The first economic data of the week comes late Tuesday morning when the Conference Board posts their Consumer Confidence Index (CCI) for July at 10:00 AM ET. This index measures consumer sentiment, giving us an idea of consumer willingness to spend. If consumers are more confident in their own financial and employment situations, they are apt to make large purchases in the near future. This is important because consumer spending makes up such a large portion of our economy. If the CCI reading is weaker than expected, meaning that consumers were less confident than thought and likely will delay making a large personal purchase, we may see bond prices rise and mortgage rates drop Tuesday morning. Current forecasts are calling for a reading of 85.6, which would be a higher reading than June’s 85.2 and indicate consumers are a little more comfortable with their finances than they were last month.

Wednesday has two pieces of data that are likely to influence rates. The first is the ADP Employment report before the markets open, which has the potential to cause some movement in the markets if it shows much stronger or weaker numbers. This report tracks changes in private-sector jobs in the company’s clients that use them for payroll processing. While it does draw attention, it is my opinion that it is overrated and is not a true reflection of the broader employment picture. It also is not very accurate in predicting results of the monthly government report that follows a couple days later. Still, because we sometimes see a noticeable reaction to the report, it is on this week’s calendar.

The first of this week’s three extremely important report is the preliminary reading of the 2nd Quarter Gross Domestic Product (GDP) at 8:30 AM ET Wednesday. This index is considered to be the benchmark indicator of economic growth or weakness. It is the total of all goods and services that are produced in the U.S. and usually has a great deal of influence on the financial markets. This reading is arguably the single most important report we get regularly. Current forecasts are estimating that the economy grew at a 3.1% annual rate during the second quarter, rebounding significantly from the first quarter’s 2.9% decline. A faster rate of growth should hurt bond prices, leading to higher mortgage rates Wednesday. But a smaller than expected reading will likely fuel a bond market rally and push mortgage pricing lower since it would indicate the economy was not as strong as many had thought.

Also Wednesday is the adjournment of the fifth FOMC meeting of the year that begins Tuesday. This is not a meeting that will be followed by a press conference with Fed Chair Yellen nor is it expected to yield a change to key interest rates. Theoretically, we would like to hear something in the post-meeting statement that indicates the Fed is not going to raise rates until late next year or 2016. There is a decent chance that this meeting and statement will yield no surprise and have little impact on the markets. However, it is such a key event that draws so much focus from analysts and market participants that just a slight variation in the verbiage can cause a noticeable reaction in the financial and mortgage markets. The meeting will adjourn at 2:00 PM ET, so any reaction will come during mid-afternoon hours.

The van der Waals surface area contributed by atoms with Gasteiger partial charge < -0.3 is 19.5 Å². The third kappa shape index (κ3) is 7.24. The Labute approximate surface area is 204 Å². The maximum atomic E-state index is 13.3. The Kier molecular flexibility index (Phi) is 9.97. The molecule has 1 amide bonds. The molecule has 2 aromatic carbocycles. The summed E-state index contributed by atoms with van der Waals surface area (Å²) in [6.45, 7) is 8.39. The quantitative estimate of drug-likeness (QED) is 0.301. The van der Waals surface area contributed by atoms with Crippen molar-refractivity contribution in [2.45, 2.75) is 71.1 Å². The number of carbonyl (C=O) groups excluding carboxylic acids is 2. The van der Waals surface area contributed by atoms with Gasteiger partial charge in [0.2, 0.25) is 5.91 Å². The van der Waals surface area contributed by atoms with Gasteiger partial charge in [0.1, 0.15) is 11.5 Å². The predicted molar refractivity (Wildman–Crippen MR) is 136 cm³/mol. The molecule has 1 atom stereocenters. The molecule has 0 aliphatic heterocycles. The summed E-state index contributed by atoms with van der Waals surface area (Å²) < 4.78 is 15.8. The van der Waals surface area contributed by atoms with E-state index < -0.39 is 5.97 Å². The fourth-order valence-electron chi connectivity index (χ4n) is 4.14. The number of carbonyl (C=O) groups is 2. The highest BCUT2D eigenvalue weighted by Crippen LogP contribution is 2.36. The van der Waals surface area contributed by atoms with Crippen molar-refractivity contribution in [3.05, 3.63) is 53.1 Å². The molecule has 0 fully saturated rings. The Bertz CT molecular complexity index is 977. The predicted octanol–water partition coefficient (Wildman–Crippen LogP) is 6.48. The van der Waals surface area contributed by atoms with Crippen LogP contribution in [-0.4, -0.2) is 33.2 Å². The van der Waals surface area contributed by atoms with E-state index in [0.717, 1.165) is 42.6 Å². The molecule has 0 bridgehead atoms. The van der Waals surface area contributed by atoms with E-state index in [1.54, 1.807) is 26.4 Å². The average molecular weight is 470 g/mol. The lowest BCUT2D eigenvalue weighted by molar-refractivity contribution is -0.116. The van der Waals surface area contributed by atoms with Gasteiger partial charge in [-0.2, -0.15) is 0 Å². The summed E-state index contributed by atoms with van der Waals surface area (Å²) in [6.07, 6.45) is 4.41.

Thursday’s only data is the 2nd Quarter Employment Cost Index (ECI) that tracks employer costs for wages and benefits. This gives us a measurement of wage-inflation. If it shows a large increase, we may see wage inflation concerns rise as employers will need to pass those increases into the pricing of their products and services. That would cause the bond market to fall and mortgage rates to rise. A smaller than expected increase would be good news for the bond market and mortgage pricing. Current forecasts are showing a rise of 0.4%.

That takes us to Friday, where we have four economic reports, including two major releases. The first is the most important report we see each month when the Labor Department posts their monthly Employment report for July. This report gives us the U.S. unemployment rate, number of jobs added or lost during the month and average hourly earnings for July. The best scenario for the bond market is rising unemployment, a sizable loss of jobs and little change in earnings. While many believe the preliminary reading to the GDP is the single most important report in general, it is posted quarterly rather than monthly like the Employment report. Friday’s report is expected to show that the unemployment rate remained at 6.1% last month while approximately 220,000 jobs were added to the economy. Due to the importance of these readings, we will most likely see quite a bit of volatility in the markets and mortgage pricing Friday morning following their 8:30 AM ET posting.